Ghana, Thailand, or India?

Oct 26th, 2008, 01:53 PM
  #1  
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Ghana, Thailand, or India?

This is from my post on the Africa forum...it was recommended that I also post it here.


I'm trying to decide whether to spend a semester studying abroad in Ghana (Legos), Thailand (Bangkok), or India (Hyderabad). I've done endless hours of research trying to narrow it down to just one, but I almost feel like researching makes it even harder -- they all look so great. I was hoping that someone on here had visited these countries before and could help me out -- any information would be great.

......

From what I can tell, the academics are very poor in Ghana -- therefore the real "learning" comes from the culture and the contrast to modern life (I'm from the US, by the way).

I don't know much about the quality of education at the other two places, but I assume they're at least slightly better.

I guess I want to be as far away from "touristy" crap as possible, which is basically why I want to stay far away from Europe. I have a feeling Bangkok can be fairly touristy as well, which is why that may be ranked last (of the three) in my mind. The pictures of the Thailand countryside look amazing, though, and Thai food is my favorite kind of food period.

The possibility of working at an orphanage in Ghana appeals to me, and the possibility of taking yoga or sitar classes in India also highly appeals to me. There are definitely pros and cons of all countries which is why I'm looking for personal advice or experiences.
nowigotworry is offline  
Oct 26th, 2008, 02:34 PM
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Hands down, Ghana. Over on the Africa forum, I've written quite a bit on Ghana and even helped a Canadian family, on the forum, plan a trip there. We were in contact, for many months, by personal e-mail right up until they were ready to leave.

When they got home, they wrote a story about their experience. You can go to travelpod.com and type in," hooktravellers" and read their very extensive story.

I was in Ghana 2003/2004 and 2004/2005, but I've kind of had a connection with the culture since way back in my elementary school days, back in the 60s, and several friends of mine and of my parents have been traveling there since the 70s.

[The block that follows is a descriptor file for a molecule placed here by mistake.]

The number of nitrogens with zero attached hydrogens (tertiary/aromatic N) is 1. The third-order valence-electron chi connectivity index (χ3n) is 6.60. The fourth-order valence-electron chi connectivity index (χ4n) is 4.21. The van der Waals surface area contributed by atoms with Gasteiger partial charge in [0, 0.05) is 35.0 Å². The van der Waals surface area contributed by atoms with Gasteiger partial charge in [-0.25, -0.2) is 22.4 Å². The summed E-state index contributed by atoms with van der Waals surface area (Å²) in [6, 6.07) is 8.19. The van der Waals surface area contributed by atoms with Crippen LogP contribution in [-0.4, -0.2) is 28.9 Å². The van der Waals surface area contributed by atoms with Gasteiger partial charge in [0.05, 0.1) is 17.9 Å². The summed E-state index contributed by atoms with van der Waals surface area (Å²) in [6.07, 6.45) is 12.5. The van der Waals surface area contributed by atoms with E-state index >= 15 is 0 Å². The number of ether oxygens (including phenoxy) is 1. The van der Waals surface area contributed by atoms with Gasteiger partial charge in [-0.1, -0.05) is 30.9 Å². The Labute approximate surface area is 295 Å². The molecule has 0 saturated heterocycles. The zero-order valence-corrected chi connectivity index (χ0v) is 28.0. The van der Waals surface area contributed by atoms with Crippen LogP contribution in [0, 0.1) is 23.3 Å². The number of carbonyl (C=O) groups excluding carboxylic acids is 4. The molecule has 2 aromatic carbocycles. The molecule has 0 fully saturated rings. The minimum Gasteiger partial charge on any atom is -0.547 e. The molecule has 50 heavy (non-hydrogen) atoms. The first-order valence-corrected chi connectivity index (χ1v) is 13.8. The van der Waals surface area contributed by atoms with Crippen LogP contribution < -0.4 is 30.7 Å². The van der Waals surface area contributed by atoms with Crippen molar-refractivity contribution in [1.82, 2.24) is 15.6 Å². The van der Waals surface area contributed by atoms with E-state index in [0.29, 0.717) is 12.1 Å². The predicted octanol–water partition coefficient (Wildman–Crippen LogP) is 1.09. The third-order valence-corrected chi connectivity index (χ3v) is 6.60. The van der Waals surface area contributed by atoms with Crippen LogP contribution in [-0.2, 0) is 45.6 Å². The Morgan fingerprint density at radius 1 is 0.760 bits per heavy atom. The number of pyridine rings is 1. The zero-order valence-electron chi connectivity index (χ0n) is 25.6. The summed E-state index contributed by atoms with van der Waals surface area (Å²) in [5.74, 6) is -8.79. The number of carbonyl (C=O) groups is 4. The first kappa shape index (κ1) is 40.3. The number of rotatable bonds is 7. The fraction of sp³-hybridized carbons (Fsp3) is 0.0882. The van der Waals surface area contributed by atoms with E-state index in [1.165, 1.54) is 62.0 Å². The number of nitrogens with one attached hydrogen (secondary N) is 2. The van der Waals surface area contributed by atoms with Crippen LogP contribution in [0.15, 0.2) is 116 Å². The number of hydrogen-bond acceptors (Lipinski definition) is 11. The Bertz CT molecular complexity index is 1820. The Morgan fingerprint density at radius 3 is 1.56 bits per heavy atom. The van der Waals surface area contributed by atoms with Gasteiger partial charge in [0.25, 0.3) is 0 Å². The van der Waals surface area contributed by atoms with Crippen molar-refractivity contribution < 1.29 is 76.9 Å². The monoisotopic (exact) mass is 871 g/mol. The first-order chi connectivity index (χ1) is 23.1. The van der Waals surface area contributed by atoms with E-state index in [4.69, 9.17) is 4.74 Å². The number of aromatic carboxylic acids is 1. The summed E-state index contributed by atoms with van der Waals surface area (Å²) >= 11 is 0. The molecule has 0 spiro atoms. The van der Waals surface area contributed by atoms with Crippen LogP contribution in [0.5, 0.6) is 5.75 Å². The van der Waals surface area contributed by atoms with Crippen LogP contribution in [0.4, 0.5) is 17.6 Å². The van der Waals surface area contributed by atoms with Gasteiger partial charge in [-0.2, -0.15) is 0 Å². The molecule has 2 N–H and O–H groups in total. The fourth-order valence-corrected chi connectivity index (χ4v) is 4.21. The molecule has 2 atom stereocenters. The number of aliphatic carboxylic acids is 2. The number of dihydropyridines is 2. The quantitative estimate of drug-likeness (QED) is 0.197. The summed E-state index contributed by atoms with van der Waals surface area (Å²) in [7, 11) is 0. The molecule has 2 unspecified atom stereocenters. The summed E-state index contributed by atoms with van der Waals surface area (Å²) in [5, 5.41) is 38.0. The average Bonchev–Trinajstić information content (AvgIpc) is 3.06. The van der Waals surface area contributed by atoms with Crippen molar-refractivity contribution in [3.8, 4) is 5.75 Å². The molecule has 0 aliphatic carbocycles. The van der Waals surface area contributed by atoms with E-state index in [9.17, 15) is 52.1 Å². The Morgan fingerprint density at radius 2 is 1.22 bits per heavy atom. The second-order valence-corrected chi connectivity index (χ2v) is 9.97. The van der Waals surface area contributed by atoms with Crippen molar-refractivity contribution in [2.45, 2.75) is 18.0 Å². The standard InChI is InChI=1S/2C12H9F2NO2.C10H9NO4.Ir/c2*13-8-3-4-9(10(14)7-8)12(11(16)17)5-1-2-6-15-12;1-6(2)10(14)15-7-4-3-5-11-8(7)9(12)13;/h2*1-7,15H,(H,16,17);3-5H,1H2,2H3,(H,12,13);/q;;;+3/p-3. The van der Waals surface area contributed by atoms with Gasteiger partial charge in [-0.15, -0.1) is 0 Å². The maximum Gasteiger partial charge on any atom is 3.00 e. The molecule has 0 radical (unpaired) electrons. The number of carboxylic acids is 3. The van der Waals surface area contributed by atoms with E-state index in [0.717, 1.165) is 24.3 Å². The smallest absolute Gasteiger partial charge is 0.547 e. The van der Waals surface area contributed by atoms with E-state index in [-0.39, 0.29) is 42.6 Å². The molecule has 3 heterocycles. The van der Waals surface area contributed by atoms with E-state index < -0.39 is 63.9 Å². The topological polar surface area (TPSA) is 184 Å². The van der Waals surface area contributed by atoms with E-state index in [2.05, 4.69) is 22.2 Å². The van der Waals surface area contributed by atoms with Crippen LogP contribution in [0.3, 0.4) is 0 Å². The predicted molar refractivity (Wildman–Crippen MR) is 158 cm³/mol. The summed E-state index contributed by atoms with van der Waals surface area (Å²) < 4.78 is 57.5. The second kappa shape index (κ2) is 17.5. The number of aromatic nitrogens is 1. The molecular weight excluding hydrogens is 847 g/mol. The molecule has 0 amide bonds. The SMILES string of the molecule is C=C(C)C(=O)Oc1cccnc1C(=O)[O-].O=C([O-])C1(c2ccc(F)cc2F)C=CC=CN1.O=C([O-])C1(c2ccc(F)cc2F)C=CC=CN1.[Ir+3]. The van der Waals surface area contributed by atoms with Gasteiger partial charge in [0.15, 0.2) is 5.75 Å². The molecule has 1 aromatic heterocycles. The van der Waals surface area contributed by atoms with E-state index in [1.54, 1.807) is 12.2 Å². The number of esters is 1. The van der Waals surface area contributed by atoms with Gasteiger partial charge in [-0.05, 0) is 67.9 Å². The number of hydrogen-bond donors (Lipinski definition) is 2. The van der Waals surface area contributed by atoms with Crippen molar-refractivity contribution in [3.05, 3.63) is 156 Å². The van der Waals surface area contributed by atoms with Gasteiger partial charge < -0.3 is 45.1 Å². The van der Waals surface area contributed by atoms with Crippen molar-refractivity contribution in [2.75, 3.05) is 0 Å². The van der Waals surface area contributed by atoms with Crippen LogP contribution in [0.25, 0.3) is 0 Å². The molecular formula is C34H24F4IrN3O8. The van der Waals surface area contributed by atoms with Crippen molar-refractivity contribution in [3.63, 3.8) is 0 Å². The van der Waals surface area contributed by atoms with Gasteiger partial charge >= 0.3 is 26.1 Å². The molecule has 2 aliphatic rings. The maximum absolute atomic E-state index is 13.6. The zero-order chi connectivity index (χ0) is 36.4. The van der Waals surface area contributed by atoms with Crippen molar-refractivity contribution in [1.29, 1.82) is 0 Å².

I love Thailand, as I'm a regular in this forum and have been going there 1-2 times a year for a decade now. But, I'd still pick Ghana. By the way, where is Legos (Ghana). When I saw that, the first thing that came to mind was Lagos, as in Nigeria. Happy Travels!
Guenmai is offline  
Oct 26th, 2008, 02:43 PM
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Sorry, that was a typo -- it's actually in Legon, just outside of Accra.
nowigotworry is offline  
Oct 26th, 2008, 02:45 PM
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And thanks for the information, by the way. Ghana was originally my first choice and your comments help to reinforce that. I'd like to weigh some opinions on Hyderabad/India in general before I make a final decision, though.
nowigotworry is offline  
Oct 26th, 2008, 02:59 PM
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There's a lot of difference between doing yoga and sitar classes in Hyderabad and volunteering in an orphanage in Ghana.

One is about you - the other is about them.

Kinda different mind-set, eh? Only you know where you're at. Gonna get your hands dirty, or get your mind clean?

If I were you I'd be making my decision based on that salient piece of information rather than the opinions of strangers in here. Follow your intutition and do what you know you're going to do. Jump.

dogster is offline  
Oct 26th, 2008, 03:07 PM
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Just remember that what you might lack academically, you will make up for 10 times over, culturally. Plus, you'll only be gone a semester and you can believe that what you gain there will be far more than just academic knowledge.

One of my best friends, went off to Nigeria, a REALLY rough country, for a whole, university school year back around 1976. She kind of wrote her own education abroad program as everyone back then was going off to Europe to study.

Her experience was hard, for example washing all of her clothes, for a year, in the river and having frequent electrical blackouts. But her experience was amazing and she was a changed person when she returned. We still talk about it.

While she was there, at university, she had a roommate, who's family lived in Ghana. Since it was impossible for my friend to fly home to California during the Christmas break, her roommate invited her to come home with her to Ghana. It's only a 45 minute flight from Lagos to Accra.

My friend still talks of her great experience of Ghana and how much she loved it and although she loved her Nigerian experience, she cried when she had to leave Ghana and go back to school in Nigeria. Her school was fine, it was just that day-to-day life was MUCH harder in Nigeria.

At the end of her year, on her way home to our city in L.A. County, she dropped by to visit me in Europe (I used rent a place, annually, and spend the entire summers in Scandinavia). So, she just routed herself home via the city I was living in.

When I went to get her at the airport, it was like talking to a different person. Still the same great person, just very different.